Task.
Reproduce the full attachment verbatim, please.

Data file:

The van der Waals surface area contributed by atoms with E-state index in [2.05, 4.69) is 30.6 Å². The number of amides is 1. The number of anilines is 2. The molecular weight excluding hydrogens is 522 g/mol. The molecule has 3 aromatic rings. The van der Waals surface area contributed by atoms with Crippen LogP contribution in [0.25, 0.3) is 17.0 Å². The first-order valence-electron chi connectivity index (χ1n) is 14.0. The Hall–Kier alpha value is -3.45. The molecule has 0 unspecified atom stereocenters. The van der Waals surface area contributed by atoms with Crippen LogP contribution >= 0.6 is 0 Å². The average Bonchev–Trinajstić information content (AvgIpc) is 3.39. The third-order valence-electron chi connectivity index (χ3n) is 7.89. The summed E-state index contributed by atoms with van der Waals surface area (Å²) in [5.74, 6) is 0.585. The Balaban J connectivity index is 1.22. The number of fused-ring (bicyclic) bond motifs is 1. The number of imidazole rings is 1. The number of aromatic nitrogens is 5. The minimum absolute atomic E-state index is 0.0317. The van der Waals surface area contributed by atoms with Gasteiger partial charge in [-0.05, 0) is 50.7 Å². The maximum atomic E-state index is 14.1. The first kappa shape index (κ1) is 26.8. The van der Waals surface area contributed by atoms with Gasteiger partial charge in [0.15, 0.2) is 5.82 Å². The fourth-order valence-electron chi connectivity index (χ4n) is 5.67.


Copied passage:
The van der Waals surface area contributed by atoms with E-state index in [2.05, 4.69) is 30.6 Å². The number of amides is 1. The number of anilines is 2. The molecular weight excluding hydrogens is 522 g/mol. The molecule has 3 aromatic rings. The van der Waals surface area contributed by atoms with Crippen LogP contribution in [0.25, 0.3) is 17.0 Å². The first-order valence-electron chi connectivity index (χ1n) is 14.0. The Hall–Kier alpha value is -3.45. The molecule has 0 unspecified atom stereocenters. The van der Waals surface area contributed by atoms with Crippen LogP contribution >= 0.6 is 0 Å². The average Bonchev–Trinajstić information content (AvgIpc) is 3.39. The third-order valence-electron chi connectivity index (χ3n) is 7.89. The summed E-state index contributed by atoms with van der Waals surface area (Å²) in [5.74, 6) is 0.585. The Balaban J connectivity index is 1.22. The number of fused-ring (bicyclic) bond motifs is 1. The number of imidazole rings is 1. The number of aromatic nitrogens is 5. The minimum absolute atomic E-state index is 0.0317. The van der Waals surface area contributed by atoms with Gasteiger partial charge in [-0.05, 0) is 50.7 Å². The maximum atomic E-state index is 14.1. The first kappa shape index (κ1) is 26.8. The van der Waals surface area contributed by atoms with Gasteiger partial charge in [0.15, 0.2) is 5.82 Å². The fourth-order valence-electron chi connectivity index (χ4n) is 5.67.